"Choice is one of those things [the team believes is core and sacred]to Halo multiplayer," says Tung. "We don’t want to lock you into the sniper for the entire round if you don’t want to play as the sniper for the entire round.

"We wanted to make [armour abilities]more meaningful and make it a choice that you stick with and has more long-term impact, as opposed to Halo 3 where you used the equipment and it was gone. At the same time, we didn’t want to make a class-based game. So in Reach you have the ability to switch between load-outs once you die."

In a nutshell, the armour abilities don't define your role, but instead they supplement it and expand the palette of options the player has at any one moment.

"Certainly there are guys at Bungie who the armour abilities do give an opportunity to play a different role in a multiplayer game than they’ve been able to do in the past," says Tung. "Because they’re not the best sniper, they’re not the best headshot guy with the DMR, but now they can pick the load-out with drop shield and they can sort of function as a medic for the team. We saw that happening a lot in the studio. It’s more of a lightweight role that still allows you to change if you want, or to adapt to certain situations - you know, in a particular CTF map, you might start out wanting the jet pack and then on defence you might want to switch to armour lock, for example."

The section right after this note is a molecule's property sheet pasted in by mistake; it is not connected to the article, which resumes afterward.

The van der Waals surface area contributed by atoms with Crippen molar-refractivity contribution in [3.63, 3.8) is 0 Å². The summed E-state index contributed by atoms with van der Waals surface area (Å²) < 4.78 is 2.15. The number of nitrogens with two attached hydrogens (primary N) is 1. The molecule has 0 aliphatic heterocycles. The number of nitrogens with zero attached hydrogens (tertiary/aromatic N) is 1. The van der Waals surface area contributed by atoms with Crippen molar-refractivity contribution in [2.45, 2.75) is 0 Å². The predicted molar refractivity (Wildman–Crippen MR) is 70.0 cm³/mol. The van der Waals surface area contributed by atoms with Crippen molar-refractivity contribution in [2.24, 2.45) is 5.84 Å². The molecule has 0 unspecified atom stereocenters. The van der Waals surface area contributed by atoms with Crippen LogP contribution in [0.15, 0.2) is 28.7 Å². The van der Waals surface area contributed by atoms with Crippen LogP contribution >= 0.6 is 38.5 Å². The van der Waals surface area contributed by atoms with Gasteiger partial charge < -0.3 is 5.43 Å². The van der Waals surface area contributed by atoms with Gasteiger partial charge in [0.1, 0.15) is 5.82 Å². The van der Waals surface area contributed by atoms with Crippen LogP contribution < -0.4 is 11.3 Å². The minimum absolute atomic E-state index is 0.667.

My experience with Reach's multiplayer suggests this is absolutely true. Being naturally inclined towards stealth play, I frequently opted for the active camo armour ability that turns you practically invisible while motionless. Useful for a sniper, you might think, but also remarkably effective when lurking in a thoroughfare ready for a melee attack. It's great for sneaking into the enemy's base undetected, yet at the same time highly useful when defending your own base - the enemy thinks he's got your flag all to himself until you deliver a headshot while stealthed.

With Halo Reach due next month, and hopefully many of you having had time with the beta a couple of months back, what are you most looking forward to with Reach's multiplayer? Do you think Bungie is on the right track?